TORONTO, May 26 /CNW/ - In pursuit of greenhouse gas (GHG) emissions
reductions, policymakers in some Canadian provinces are contemplating a
low-carbon fuel standard (LCFS), a regulation that would require
transportation fuel providers to distribute a mix of fuel that, on average,
emitted a declining amount of GHG per unit of energy produced.
In Low-Carbon Fuel Standards: Driving in the Wrong Direction C.D. Howe
Institute Policy Analyst Benjamin Dachis examines the drawbacks of the LCFS
concept and suggests that economy-wide measures would be a better way to
reduce GHG emissions. An LCFS has numerous problems:
- It is administratively complex, leading to obstacles in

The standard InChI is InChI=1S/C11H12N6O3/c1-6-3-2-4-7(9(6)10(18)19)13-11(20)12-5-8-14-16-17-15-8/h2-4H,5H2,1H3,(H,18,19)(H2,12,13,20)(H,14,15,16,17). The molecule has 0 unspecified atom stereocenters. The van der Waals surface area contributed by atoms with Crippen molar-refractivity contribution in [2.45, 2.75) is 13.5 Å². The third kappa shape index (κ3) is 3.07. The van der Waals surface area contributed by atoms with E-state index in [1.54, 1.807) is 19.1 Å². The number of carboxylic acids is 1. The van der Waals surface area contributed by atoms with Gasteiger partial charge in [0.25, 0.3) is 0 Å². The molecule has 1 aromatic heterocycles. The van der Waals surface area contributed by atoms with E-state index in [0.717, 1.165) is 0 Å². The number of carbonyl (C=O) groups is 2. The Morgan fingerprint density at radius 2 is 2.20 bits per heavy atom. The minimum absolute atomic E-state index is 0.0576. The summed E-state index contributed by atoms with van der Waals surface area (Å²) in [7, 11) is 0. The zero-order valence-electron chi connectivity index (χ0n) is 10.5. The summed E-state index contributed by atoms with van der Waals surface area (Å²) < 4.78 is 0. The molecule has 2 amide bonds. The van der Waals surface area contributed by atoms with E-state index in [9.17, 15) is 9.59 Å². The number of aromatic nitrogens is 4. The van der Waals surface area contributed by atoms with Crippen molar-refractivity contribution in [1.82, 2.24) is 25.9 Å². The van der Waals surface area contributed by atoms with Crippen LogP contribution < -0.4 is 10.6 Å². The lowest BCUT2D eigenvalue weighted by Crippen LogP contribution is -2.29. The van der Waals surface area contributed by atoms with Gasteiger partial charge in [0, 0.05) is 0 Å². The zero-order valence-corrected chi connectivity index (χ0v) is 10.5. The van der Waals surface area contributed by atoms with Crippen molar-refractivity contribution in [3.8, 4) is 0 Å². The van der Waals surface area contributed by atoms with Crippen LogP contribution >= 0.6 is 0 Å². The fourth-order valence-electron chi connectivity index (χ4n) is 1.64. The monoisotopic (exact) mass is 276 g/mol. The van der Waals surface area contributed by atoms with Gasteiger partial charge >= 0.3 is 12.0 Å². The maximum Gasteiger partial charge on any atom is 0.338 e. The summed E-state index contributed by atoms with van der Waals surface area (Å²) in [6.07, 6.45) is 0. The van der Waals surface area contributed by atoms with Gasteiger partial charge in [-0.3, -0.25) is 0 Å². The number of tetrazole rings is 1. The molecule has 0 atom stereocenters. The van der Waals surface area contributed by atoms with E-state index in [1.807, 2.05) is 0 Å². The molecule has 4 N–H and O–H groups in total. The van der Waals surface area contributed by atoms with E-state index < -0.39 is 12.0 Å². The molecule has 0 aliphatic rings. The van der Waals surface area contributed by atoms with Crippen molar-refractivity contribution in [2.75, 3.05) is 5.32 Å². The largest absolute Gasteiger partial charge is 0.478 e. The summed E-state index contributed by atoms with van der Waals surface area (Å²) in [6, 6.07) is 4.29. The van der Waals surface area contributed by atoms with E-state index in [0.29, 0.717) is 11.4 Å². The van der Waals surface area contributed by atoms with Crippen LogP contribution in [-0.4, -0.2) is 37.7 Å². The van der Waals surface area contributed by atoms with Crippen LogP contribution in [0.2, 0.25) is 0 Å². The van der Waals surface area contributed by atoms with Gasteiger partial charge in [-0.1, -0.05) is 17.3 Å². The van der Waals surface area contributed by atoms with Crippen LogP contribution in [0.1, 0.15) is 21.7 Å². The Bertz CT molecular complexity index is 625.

- There is scientific uncertainty in the estimation of lifecycle
emissions, owing to the difficulty of measuring all emissions from
fuel consumption and production.
- There may be little net reduction in total emissions, because of
LCFS' limited focus on the transportation sector and because it would
apply to some jurisdictions and not others.
Instead of an LCFS, a broad, economy wide cap-and-trade system would be
more economically efficient and more certain to reduce greenhouse gas
For the e-brief, click: http://www.cdhowe.org/pdf/ebrief_80.pdf
For further information:
For further information: Benjamin Dachis, Policy Analyst, C.D. Howe
Institute, (416) 865-1904